If you have bought The DAM Book 2 (or any of our other books) from us at an earlier date, you’ll get an opportunity to buy the new version at a 20% discount through the first 30 days of release. Yes, that means you get The DAM Book 2e nearly free.

If you bought The DAM Book 2 from someone other than us, Tweet, Facebook, Google+ or email us a photo of yourself with your book, and we’ll put you on the 20%-off coupon list. (Make sure to notify us directly in any case.)

OYP Review by Matt Dawson

I’ve not met Matt Dawson in person, but I know him through the Lightroom beta program. He writes and publishes plugins for Lightroom.

140206_TPG_OYP_Review

He’s just written a nice review of Organizing Your Photos describing the value of the book and the whole multimedia approach. More importantly, he outlines how the book provides clarity in the complex task of organization.

And he agrees that this book will be useful to all Lightroom users, from the novice up through the power user. As I was writing this book, these were my highest goals – to be able to provide useful clarity for Lightroom users all along the spectrum.

I think Matt has also done a good job communicating the content of the book and highlighting the particular sections that were most valuable to him.

So, thanks Matt.

Our ship is coming in…

…but for now, the paperback copy of Organizing Your Photos with Lightroom 5 is backordered. (Paperbackordered?)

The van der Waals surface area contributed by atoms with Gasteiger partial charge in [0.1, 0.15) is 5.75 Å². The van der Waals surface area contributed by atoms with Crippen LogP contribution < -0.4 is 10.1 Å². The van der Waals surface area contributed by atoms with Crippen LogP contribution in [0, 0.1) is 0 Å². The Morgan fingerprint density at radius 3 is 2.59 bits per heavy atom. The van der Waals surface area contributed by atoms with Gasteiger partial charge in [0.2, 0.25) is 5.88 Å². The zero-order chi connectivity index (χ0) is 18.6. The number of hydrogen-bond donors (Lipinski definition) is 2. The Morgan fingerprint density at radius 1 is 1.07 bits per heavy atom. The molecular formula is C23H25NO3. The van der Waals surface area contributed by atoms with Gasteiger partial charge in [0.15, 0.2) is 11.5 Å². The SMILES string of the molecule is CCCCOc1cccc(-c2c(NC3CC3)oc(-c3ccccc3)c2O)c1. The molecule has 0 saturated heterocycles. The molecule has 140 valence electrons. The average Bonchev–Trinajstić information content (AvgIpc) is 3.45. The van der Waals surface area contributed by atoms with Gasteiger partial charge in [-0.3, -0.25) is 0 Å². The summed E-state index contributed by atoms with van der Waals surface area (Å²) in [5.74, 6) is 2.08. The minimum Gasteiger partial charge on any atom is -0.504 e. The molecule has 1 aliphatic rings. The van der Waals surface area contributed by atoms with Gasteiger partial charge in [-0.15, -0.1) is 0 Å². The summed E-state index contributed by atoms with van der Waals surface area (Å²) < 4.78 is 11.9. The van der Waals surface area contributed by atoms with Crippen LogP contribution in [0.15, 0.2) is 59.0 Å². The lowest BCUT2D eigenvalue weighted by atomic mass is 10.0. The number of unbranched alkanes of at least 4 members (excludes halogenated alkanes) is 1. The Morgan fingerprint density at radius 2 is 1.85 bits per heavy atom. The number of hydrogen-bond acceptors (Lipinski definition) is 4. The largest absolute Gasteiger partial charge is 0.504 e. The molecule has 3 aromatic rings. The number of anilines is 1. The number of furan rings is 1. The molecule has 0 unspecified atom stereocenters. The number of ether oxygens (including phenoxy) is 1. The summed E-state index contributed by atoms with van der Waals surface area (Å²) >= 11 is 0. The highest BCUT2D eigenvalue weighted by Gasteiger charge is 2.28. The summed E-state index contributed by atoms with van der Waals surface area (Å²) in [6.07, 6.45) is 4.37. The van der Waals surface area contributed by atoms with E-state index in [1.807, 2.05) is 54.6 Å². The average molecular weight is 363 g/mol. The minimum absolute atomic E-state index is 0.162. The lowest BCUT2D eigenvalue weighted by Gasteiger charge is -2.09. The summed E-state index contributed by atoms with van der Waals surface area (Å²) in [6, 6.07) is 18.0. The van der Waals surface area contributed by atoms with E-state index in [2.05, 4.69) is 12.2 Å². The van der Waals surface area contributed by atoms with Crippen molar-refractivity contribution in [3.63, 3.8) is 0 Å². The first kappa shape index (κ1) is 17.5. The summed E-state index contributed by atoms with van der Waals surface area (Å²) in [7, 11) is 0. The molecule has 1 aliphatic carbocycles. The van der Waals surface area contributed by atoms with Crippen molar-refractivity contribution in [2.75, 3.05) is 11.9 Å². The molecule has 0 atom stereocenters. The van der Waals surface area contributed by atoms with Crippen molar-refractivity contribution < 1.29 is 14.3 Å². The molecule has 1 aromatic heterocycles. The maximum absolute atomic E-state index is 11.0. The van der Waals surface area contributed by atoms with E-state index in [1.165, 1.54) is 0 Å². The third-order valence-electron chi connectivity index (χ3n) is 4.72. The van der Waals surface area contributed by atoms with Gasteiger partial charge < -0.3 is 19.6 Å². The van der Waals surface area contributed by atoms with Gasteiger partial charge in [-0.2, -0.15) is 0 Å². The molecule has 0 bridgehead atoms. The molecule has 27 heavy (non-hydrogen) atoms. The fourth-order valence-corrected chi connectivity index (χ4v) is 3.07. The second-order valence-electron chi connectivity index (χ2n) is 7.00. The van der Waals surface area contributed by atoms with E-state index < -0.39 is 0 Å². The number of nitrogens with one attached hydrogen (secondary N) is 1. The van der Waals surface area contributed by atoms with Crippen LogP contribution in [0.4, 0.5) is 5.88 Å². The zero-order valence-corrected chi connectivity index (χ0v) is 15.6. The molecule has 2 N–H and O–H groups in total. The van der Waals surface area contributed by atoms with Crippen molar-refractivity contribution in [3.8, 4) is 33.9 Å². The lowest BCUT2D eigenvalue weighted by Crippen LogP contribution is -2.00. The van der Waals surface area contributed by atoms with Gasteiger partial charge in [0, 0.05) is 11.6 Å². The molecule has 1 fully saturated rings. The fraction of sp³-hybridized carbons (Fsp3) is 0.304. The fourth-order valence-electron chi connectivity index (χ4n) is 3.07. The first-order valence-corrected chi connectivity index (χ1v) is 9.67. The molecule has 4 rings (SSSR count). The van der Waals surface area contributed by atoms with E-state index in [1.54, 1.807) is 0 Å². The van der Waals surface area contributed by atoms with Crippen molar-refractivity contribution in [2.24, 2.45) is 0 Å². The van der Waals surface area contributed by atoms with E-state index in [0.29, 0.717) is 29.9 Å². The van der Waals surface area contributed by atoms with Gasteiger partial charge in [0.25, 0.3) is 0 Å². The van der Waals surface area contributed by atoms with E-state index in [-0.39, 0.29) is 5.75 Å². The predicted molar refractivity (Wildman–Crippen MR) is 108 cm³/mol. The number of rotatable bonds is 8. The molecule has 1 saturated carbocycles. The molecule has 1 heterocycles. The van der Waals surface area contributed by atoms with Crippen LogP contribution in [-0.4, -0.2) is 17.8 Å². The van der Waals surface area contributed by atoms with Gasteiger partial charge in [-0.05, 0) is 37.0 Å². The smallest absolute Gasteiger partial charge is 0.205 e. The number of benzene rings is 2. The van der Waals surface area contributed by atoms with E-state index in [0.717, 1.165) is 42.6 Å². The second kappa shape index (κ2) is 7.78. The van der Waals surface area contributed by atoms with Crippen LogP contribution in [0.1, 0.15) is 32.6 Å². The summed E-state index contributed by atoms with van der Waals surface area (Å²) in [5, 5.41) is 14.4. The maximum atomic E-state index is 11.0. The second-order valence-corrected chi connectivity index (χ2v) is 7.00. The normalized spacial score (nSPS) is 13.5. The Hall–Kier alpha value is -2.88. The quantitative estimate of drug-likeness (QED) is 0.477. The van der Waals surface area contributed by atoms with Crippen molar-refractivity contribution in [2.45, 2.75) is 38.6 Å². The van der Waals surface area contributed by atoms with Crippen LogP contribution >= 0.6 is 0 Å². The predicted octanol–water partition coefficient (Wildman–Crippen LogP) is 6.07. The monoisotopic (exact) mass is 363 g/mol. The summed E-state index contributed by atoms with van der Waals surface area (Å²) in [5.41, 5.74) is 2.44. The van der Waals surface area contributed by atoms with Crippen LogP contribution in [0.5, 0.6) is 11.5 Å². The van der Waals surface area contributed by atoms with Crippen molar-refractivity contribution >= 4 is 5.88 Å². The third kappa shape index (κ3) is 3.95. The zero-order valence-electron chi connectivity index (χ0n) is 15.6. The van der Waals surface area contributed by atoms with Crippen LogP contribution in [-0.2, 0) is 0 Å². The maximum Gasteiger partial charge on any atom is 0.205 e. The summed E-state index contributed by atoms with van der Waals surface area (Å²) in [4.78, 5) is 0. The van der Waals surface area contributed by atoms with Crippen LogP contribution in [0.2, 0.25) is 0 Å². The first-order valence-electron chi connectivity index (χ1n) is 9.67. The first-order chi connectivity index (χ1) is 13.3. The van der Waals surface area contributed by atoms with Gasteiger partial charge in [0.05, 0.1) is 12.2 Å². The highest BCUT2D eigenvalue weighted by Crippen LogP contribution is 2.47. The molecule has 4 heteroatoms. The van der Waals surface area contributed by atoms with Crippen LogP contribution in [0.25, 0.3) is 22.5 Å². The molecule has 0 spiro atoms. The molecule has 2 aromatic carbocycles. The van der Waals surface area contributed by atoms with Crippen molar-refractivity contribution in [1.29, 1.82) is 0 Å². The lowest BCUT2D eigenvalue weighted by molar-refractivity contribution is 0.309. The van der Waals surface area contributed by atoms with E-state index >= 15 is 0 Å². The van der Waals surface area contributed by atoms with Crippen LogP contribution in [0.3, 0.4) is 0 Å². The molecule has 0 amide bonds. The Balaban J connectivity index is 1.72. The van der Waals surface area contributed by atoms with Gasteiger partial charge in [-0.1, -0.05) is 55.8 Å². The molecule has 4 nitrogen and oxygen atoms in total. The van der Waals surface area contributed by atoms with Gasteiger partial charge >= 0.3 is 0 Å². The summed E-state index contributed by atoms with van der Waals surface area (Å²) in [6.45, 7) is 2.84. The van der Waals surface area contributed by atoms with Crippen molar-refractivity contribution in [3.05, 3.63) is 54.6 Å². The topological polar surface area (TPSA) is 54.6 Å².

MOI_COSMOS2
Our transport ship, the Mol Cosmos has cleared the straight of Gibraltar and is headed to New York right now.

We’ve been thrilled at the response we’ve gotten from the release of our new eBook. Electronic sales have been excellent, and so have sales of the Printed Book/DVD combo. So good, in fact, that we’ve run out of the first shipment, and have to put the paper copy on backorder until early March.

We’ve knocked $5 off the price of the paperback book + DVD on our site during the time of the backorder. In the meantime, you can still buy the electronic version, or get delivery on DVD at the regular price. Note that you can use discount codes with this offer, like the VIP code you get for buying anything directly from us.

The ship carrying the books, The Mol Cosmos, is due to arrive in New York from Singapore on the 26th of February. It will take a few days for the books to clear customs and get to us. And of course, in the internet age, it’s possible to follow along at home. Here’s a link to a (kind of) real-time tracking site for the ship.

Bon Voyage.

Lightroom Missing FAQ Now on DAM Useful!